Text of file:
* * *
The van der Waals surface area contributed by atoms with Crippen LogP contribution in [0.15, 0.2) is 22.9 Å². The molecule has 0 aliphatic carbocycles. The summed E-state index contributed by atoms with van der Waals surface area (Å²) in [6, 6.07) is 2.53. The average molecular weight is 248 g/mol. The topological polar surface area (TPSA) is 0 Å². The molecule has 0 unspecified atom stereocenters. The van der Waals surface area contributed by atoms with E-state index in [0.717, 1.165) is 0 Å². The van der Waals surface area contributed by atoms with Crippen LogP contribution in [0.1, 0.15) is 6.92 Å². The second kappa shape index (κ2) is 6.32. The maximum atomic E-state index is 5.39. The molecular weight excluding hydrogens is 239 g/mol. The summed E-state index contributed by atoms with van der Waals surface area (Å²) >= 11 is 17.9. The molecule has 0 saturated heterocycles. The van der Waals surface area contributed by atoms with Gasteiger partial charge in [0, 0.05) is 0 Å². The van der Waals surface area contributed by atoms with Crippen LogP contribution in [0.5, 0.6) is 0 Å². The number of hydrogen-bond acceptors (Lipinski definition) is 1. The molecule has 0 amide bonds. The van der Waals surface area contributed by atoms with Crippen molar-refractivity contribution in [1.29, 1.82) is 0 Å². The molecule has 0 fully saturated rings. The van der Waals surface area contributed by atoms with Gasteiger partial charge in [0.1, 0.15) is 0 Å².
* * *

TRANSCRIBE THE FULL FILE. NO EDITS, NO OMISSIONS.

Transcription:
The van der Waals surface area contributed by atoms with Crippen LogP contribution in [0.15, 0.2) is 22.9 Å². The molecule has 0 aliphatic carbocycles. The summed E-state index contributed by atoms with van der Waals surface area (Å²) in [6, 6.07) is 2.53. The average molecular weight is 248 g/mol. The topological polar surface area (TPSA) is 0 Å². The molecule has 0 unspecified atom stereocenters. The van der Waals surface area contributed by atoms with E-state index in [0.717, 1.165) is 0 Å². The van der Waals surface area contributed by atoms with Crippen LogP contribution in [0.1, 0.15) is 6.92 Å². The second kappa shape index (κ2) is 6.32. The maximum atomic E-state index is 5.39. The molecular weight excluding hydrogens is 239 g/mol. The summed E-state index contributed by atoms with van der Waals surface area (Å²) >= 11 is 17.9. The molecule has 0 saturated heterocycles. The van der Waals surface area contributed by atoms with Gasteiger partial charge in [0, 0.05) is 0 Å². The van der Waals surface area contributed by atoms with Crippen LogP contribution in [0.5, 0.6) is 0 Å². The number of hydrogen-bond acceptors (Lipinski definition) is 1. The molecule has 0 amide bonds. The van der Waals surface area contributed by atoms with Crippen molar-refractivity contribution in [1.29, 1.82) is 0 Å². The molecule has 0 fully saturated rings. The van der Waals surface area contributed by atoms with Gasteiger partial charge in [0.1, 0.15) is 0 Å².